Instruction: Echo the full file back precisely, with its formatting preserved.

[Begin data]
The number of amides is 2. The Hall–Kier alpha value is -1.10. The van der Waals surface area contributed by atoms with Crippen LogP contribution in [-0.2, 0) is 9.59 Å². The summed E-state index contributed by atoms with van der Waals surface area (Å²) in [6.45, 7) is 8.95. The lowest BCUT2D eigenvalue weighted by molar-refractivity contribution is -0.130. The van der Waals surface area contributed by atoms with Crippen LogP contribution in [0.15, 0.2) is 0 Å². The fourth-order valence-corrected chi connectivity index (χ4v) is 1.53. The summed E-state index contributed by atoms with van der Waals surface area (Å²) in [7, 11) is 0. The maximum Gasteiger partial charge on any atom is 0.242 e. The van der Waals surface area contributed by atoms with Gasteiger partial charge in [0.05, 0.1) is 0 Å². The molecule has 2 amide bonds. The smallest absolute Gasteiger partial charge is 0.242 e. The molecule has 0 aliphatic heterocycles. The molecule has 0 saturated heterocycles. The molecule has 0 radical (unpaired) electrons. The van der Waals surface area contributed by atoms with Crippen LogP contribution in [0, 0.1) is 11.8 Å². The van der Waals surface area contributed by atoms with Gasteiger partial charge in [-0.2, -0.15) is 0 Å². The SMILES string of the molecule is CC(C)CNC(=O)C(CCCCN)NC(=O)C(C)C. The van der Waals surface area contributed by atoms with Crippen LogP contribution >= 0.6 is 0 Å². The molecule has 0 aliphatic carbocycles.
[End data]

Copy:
The number of amides is 2. The Hall–Kier alpha value is -1.10. The van der Waals surface area contributed by atoms with Crippen LogP contribution in [-0.2, 0) is 9.59 Å². The summed E-state index contributed by atoms with van der Waals surface area (Å²) in [6.45, 7) is 8.95. The lowest BCUT2D eigenvalue weighted by molar-refractivity contribution is -0.130. The van der Waals surface area contributed by atoms with Crippen LogP contribution in [0.15, 0.2) is 0 Å². The fourth-order valence-corrected chi connectivity index (χ4v) is 1.53. The summed E-state index contributed by atoms with van der Waals surface area (Å²) in [7, 11) is 0. The maximum Gasteiger partial charge on any atom is 0.242 e. The van der Waals surface area contributed by atoms with Gasteiger partial charge in [0.05, 0.1) is 0 Å². The molecule has 2 amide bonds. The smallest absolute Gasteiger partial charge is 0.242 e. The molecule has 0 aliphatic heterocycles. The molecule has 0 saturated heterocycles. The molecule has 0 radical (unpaired) electrons. The van der Waals surface area contributed by atoms with Crippen LogP contribution in [0, 0.1) is 11.8 Å². The van der Waals surface area contributed by atoms with Gasteiger partial charge in [-0.2, -0.15) is 0 Å². The SMILES string of the molecule is CC(C)CNC(=O)C(CCCCN)NC(=O)C(C)C. The van der Waals surface area contributed by atoms with Crippen LogP contribution >= 0.6 is 0 Å². The molecule has 0 aliphatic carbocycles.